By Sagar Asapur and Ashish Fernandes
Climate change poses a systemic risk to the Indian economy. Estimates of the impact range from 3% of lost GDP per annum to lost economic potential of $35 trillion by 2070, with virtually no sector left untouched. Lest we think this scenario is a hypothetical one, far in the future, we only need to look at how the climate crisis is affecting the economy already. It is not far fetched to imagine a 12 month period in which the country sees a heat wave cause mass crop damage in northern and central parts of the country, followed by unseasonal hail and more crop damage in the south, interspersed with torrential rain-induced landslides and flooding in the north and east, wiping out infrastructure projects and causing billions in damage, rounded off by yet another heat wave. Indeed, all of these have happened to varying degrees in the last three years alone, and climate scientists agree that their frequency and severity will likely increase. Apart from the human toll, the financial impacts in terms of loan defaults could be severe, both to heavily exposed institutions and to the Indian financial sector as a whole. That is why it is pertinent to ask if Indian financial institutions are preparing for the disruptions and financial risks they could face in an era of climate change.
We recently assessed the climate-related risk preparedness of the Indian banking sector, analysing the 34 largest scheduled commercial banks (SCBs) by market capitalisation (12 public, 18 private and four small finance banks) on the BSE. Our analysis shows that barring a few exceptions, most banks have not even begun to consider climate risks, let alone enact policies to mitigate and adapt.
We ranked banks based on publicly available information against 10 criteria that covered a range of issues, including emissions disclosure, fossil fuel exclusion policies, climate risk management processes, green finance and net zero targets. We found that, with a few notable exceptions, India’s biggest banks are yet to put in place even the most rudimentary mechanisms to address climate risks—26 of the 34 banks do not even disclose the most basic environmental indicators i.e., Scope 1 and 2 GHG emissions. Only one (YES Bank) has disclosed some of its Scope 3 Category 15 (investment) emissions. Only six have verified their operational emissions by a third party. Measuring and disclosing Scope 3 emissions, that is, those generated by banks’ financing activities, is crucial to gauge an institution’s exposure to fossil fuels and disruption from the ongoing energy transition. And only two , Federal Bank and Suryoday Bank, have an exclusion policy that prohibits lending for construction of new coal power plants or extension of existing coal power plants. Given the cost advantage of renewable energy, and the excess capacity in the coal power sector, there is no financial case, or energy requirement, for new coal power plants in India, which suggests that instituting such a policy should be an easy task for banks. No bank has a long term net zero target year covering all types of emissions, though YES Bank and HDFC Bank do have net zero targets for their scope 1 and 2 emissions. The fact that 29 of 34 biggest Indian banks have scored less than 50% should be seen as a blinking red warning light. Public sector banks, including SBI, are in general lagging behind their private sector peers.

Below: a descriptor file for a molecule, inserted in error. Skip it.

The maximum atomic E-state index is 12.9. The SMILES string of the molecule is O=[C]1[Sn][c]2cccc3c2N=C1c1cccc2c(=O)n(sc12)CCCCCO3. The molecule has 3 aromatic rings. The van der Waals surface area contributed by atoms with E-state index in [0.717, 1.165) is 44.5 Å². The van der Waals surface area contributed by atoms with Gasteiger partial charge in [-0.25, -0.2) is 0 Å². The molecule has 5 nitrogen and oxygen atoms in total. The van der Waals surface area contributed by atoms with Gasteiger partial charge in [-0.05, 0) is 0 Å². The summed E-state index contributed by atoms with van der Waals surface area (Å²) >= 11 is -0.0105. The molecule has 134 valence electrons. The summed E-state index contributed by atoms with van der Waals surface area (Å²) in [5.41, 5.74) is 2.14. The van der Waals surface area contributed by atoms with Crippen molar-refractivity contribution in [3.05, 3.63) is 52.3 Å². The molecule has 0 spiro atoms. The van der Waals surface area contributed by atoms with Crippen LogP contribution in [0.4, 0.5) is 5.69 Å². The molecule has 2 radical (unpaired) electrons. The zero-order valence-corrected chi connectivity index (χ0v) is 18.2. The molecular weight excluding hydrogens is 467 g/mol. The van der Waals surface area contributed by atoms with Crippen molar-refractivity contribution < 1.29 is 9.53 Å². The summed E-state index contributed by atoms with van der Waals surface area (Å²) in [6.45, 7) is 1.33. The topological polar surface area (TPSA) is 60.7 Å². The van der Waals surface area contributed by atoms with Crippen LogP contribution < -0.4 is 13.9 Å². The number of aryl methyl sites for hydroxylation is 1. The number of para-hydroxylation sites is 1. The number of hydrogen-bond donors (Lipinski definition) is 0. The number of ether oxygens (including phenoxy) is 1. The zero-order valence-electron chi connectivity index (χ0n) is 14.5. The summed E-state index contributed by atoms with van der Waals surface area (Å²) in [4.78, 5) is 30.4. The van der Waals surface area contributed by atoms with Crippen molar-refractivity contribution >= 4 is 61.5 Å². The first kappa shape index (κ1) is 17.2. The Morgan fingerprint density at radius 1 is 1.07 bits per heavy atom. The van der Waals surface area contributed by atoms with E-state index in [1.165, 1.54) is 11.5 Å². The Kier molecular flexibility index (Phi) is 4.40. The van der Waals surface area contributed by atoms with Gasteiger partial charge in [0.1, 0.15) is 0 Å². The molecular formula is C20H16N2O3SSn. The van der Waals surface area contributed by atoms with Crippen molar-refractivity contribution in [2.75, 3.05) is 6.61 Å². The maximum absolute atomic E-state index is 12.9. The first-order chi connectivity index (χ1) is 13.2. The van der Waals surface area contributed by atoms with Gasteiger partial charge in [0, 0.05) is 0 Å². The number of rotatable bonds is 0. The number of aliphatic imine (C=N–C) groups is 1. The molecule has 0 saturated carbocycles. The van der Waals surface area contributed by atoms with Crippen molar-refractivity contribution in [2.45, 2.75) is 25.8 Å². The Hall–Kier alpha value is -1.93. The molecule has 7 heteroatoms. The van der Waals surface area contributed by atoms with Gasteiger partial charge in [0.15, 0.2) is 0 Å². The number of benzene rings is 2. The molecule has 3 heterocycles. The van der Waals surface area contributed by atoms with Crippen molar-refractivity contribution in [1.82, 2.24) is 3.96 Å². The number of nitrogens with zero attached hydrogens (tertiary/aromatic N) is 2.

Both Sebi and RBI need to step up. Sebi has made a start by making Business Responsibility and Sustainability Reporting mandatory from this year, but, as with everything, enforcement is key. While RBI has been increasingly vocal about the climate challenge, it has yet to issue climate-related guidelines on assessing or managing risks. Banks should not be waiting for regulations though. Boards that allow their management to ignore the financial risk that climate change poses to their institutions profitability do themselves, and their investors, a disservice.
As a first step, the Indian banking sector needs to align itself with India’s current goal of #CarbonNeutrality by 2070. That means 2050 or earlier for ‘easier to abate’ sectors such as electricity. Crucially, this must include financed emissions, which account for the vast bulk of any lending institutions’ carbon footprint.
Banks also need to measure their impact on the climate, and not just the impact climate change will have on them. There is a growing body of knowledge, and Indian banks will do well to partner with international initiatives such as UNEP’s Principles for Responsible Banking, Net Zero Banking Alliance, Task Force on Climate-related Financial Disclosures etc.
Our study points out that while most big banks have issued green loans/ bonds/financing towards climate change mitigation/adaptation, only 11 have disclosed individual values of financed activities, making independent verification difficult. To support India’s green transition, RBI should periodically revise the Priority Sector Lending (PSL) scheme, say, to include electric vehicles (EVs), battery storage and green hydrogen, etc.
The choice is clear: a future worth living in needs the right investments and finance now. This will take a coherent, cohesive and collaborative approach between the Indian government, regulators, and private- and public-sector financial institutions.
The authors are researchers at Climate Risk Horizons